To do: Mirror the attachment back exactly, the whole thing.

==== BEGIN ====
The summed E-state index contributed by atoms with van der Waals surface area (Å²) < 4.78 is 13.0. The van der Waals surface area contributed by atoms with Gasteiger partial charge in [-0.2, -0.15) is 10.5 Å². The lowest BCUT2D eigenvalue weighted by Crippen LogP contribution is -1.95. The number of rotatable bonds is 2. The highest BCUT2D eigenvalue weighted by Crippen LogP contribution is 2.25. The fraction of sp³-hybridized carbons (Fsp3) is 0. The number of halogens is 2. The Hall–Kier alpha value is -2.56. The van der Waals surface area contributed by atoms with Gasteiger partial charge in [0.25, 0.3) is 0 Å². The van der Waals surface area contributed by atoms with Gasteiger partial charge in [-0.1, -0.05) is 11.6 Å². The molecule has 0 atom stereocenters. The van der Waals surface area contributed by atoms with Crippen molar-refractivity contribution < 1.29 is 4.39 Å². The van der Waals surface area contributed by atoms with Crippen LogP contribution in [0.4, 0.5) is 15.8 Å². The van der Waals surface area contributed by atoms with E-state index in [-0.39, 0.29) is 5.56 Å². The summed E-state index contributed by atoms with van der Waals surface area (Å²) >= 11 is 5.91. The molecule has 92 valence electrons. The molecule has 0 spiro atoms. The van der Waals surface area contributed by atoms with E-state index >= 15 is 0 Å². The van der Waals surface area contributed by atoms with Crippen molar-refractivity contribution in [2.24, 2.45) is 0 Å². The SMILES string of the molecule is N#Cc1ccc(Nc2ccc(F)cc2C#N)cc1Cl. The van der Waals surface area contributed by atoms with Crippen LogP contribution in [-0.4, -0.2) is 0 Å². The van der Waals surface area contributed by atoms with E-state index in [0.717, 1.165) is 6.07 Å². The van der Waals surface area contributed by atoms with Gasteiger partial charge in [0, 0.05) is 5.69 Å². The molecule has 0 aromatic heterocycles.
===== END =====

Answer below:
The summed E-state index contributed by atoms with van der Waals surface area (Å²) < 4.78 is 13.0. The van der Waals surface area contributed by atoms with Gasteiger partial charge in [-0.2, -0.15) is 10.5 Å². The lowest BCUT2D eigenvalue weighted by Crippen LogP contribution is -1.95. The number of rotatable bonds is 2. The highest BCUT2D eigenvalue weighted by Crippen LogP contribution is 2.25. The fraction of sp³-hybridized carbons (Fsp3) is 0. The number of halogens is 2. The Hall–Kier alpha value is -2.56. The van der Waals surface area contributed by atoms with Gasteiger partial charge in [0.25, 0.3) is 0 Å². The van der Waals surface area contributed by atoms with Gasteiger partial charge in [-0.1, -0.05) is 11.6 Å². The molecule has 0 atom stereocenters. The van der Waals surface area contributed by atoms with Crippen molar-refractivity contribution < 1.29 is 4.39 Å². The van der Waals surface area contributed by atoms with Crippen LogP contribution in [0.4, 0.5) is 15.8 Å². The van der Waals surface area contributed by atoms with E-state index in [-0.39, 0.29) is 5.56 Å². The summed E-state index contributed by atoms with van der Waals surface area (Å²) >= 11 is 5.91. The molecule has 92 valence electrons. The molecule has 0 spiro atoms. The van der Waals surface area contributed by atoms with E-state index >= 15 is 0 Å². The van der Waals surface area contributed by atoms with Crippen molar-refractivity contribution in [2.24, 2.45) is 0 Å². The SMILES string of the molecule is N#Cc1ccc(Nc2ccc(F)cc2C#N)cc1Cl. The van der Waals surface area contributed by atoms with Crippen LogP contribution in [-0.4, -0.2) is 0 Å². The van der Waals surface area contributed by atoms with E-state index in [0.717, 1.165) is 6.07 Å². The van der Waals surface area contributed by atoms with Gasteiger partial charge in [0, 0.05) is 5.69 Å². The molecule has 0 aromatic heterocycles.